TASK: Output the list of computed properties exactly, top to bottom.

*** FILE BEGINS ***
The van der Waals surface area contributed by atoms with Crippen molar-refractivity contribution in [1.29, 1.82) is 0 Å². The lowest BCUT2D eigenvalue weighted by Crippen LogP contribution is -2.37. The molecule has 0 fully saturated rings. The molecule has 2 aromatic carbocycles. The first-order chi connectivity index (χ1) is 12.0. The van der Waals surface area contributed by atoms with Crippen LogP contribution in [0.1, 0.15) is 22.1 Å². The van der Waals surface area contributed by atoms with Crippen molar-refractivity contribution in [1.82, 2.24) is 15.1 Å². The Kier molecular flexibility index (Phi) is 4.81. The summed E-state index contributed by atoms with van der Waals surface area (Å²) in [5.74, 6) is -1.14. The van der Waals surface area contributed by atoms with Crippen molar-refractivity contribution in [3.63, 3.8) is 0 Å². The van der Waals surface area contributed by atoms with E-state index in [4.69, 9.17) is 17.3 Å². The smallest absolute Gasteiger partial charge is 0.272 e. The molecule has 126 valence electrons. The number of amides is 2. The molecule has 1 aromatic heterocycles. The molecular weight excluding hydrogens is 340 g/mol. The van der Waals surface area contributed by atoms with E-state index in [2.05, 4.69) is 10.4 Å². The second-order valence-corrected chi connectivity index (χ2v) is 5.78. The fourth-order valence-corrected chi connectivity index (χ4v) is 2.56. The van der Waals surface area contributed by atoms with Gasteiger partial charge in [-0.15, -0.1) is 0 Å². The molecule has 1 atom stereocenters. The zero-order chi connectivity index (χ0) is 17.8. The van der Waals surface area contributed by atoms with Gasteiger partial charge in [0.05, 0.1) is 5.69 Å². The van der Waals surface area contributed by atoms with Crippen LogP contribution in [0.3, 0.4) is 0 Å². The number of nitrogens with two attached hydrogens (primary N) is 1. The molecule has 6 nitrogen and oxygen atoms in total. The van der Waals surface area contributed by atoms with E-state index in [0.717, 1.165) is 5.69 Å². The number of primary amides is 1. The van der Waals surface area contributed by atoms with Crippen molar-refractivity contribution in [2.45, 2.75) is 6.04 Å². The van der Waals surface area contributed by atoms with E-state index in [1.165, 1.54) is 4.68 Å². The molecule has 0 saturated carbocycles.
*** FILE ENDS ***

The van der Waals surface area contributed by atoms with Crippen molar-refractivity contribution in [1.29, 1.82) is 0 Å². The lowest BCUT2D eigenvalue weighted by Crippen LogP contribution is -2.37. The molecule has 0 fully saturated rings. The molecule has 2 aromatic carbocycles. The first-order chi connectivity index (χ1) is 12.0. The van der Waals surface area contributed by atoms with Crippen LogP contribution in [0.1, 0.15) is 22.1 Å². The van der Waals surface area contributed by atoms with Crippen molar-refractivity contribution in [1.82, 2.24) is 15.1 Å². The Kier molecular flexibility index (Phi) is 4.81. The summed E-state index contributed by atoms with van der Waals surface area (Å²) in [5.74, 6) is -1.14. The van der Waals surface area contributed by atoms with Crippen molar-refractivity contribution in [3.63, 3.8) is 0 Å². The van der Waals surface area contributed by atoms with E-state index in [4.69, 9.17) is 17.3 Å². The smallest absolute Gasteiger partial charge is 0.272 e. The molecule has 126 valence electrons. The number of amides is 2. The molecule has 1 aromatic heterocycles. The molecular weight excluding hydrogens is 340 g/mol. The van der Waals surface area contributed by atoms with E-state index in [2.05, 4.69) is 10.4 Å². The second-order valence-corrected chi connectivity index (χ2v) is 5.78. The fourth-order valence-corrected chi connectivity index (χ4v) is 2.56. The van der Waals surface area contributed by atoms with Gasteiger partial charge in [-0.15, -0.1) is 0 Å². The molecule has 1 atom stereocenters. The zero-order chi connectivity index (χ0) is 17.8. The van der Waals surface area contributed by atoms with Gasteiger partial charge in [0.05, 0.1) is 5.69 Å². The van der Waals surface area contributed by atoms with Crippen LogP contribution in [0.3, 0.4) is 0 Å². The number of nitrogens with two attached hydrogens (primary N) is 1. The molecule has 6 nitrogen and oxygen atoms in total. The van der Waals surface area contributed by atoms with E-state index in [0.717, 1.165) is 5.69 Å². The number of primary amides is 1. The van der Waals surface area contributed by atoms with Crippen molar-refractivity contribution in [2.45, 2.75) is 6.04 Å². The van der Waals surface area contributed by atoms with E-state index in [1.165, 1.54) is 4.68 Å². The molecule has 0 saturated carbocycles.